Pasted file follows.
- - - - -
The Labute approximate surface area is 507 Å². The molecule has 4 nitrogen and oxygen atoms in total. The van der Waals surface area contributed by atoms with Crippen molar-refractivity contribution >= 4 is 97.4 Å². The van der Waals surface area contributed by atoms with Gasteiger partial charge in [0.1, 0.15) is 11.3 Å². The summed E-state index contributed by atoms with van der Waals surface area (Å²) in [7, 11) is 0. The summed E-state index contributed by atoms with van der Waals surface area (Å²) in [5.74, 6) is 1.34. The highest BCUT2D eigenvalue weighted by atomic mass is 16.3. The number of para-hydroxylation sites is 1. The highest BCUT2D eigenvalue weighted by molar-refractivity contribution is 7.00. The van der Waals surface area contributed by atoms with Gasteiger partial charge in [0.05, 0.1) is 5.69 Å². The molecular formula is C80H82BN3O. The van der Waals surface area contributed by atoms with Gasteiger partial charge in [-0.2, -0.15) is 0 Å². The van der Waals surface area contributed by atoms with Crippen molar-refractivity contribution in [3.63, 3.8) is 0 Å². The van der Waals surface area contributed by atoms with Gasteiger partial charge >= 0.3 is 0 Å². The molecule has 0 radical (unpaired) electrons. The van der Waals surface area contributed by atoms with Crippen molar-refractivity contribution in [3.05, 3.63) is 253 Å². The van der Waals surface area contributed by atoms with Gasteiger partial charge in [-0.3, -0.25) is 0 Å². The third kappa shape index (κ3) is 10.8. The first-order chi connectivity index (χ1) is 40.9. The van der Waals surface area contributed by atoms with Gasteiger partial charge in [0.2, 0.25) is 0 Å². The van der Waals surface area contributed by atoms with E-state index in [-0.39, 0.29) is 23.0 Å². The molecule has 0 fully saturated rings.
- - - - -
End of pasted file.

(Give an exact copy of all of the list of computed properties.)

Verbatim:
The Labute approximate surface area is 507 Å². The molecule has 4 nitrogen and oxygen atoms in total. The van der Waals surface area contributed by atoms with Crippen molar-refractivity contribution >= 4 is 97.4 Å². The van der Waals surface area contributed by atoms with Gasteiger partial charge in [0.1, 0.15) is 11.3 Å². The summed E-state index contributed by atoms with van der Waals surface area (Å²) in [7, 11) is 0. The summed E-state index contributed by atoms with van der Waals surface area (Å²) in [5.74, 6) is 1.34. The highest BCUT2D eigenvalue weighted by atomic mass is 16.3. The number of para-hydroxylation sites is 1. The highest BCUT2D eigenvalue weighted by molar-refractivity contribution is 7.00. The van der Waals surface area contributed by atoms with Gasteiger partial charge in [0.05, 0.1) is 5.69 Å². The molecular formula is C80H82BN3O. The van der Waals surface area contributed by atoms with Gasteiger partial charge in [-0.2, -0.15) is 0 Å². The van der Waals surface area contributed by atoms with Crippen molar-refractivity contribution in [3.63, 3.8) is 0 Å². The van der Waals surface area contributed by atoms with Gasteiger partial charge >= 0.3 is 0 Å². The molecule has 0 radical (unpaired) electrons. The van der Waals surface area contributed by atoms with Crippen molar-refractivity contribution in [3.05, 3.63) is 253 Å². The van der Waals surface area contributed by atoms with Gasteiger partial charge in [-0.3, -0.25) is 0 Å². The third kappa shape index (κ3) is 10.8. The first-order chi connectivity index (χ1) is 40.9. The van der Waals surface area contributed by atoms with Gasteiger partial charge in [0.2, 0.25) is 0 Å². The van der Waals surface area contributed by atoms with E-state index in [-0.39, 0.29) is 23.0 Å². The molecule has 0 fully saturated rings.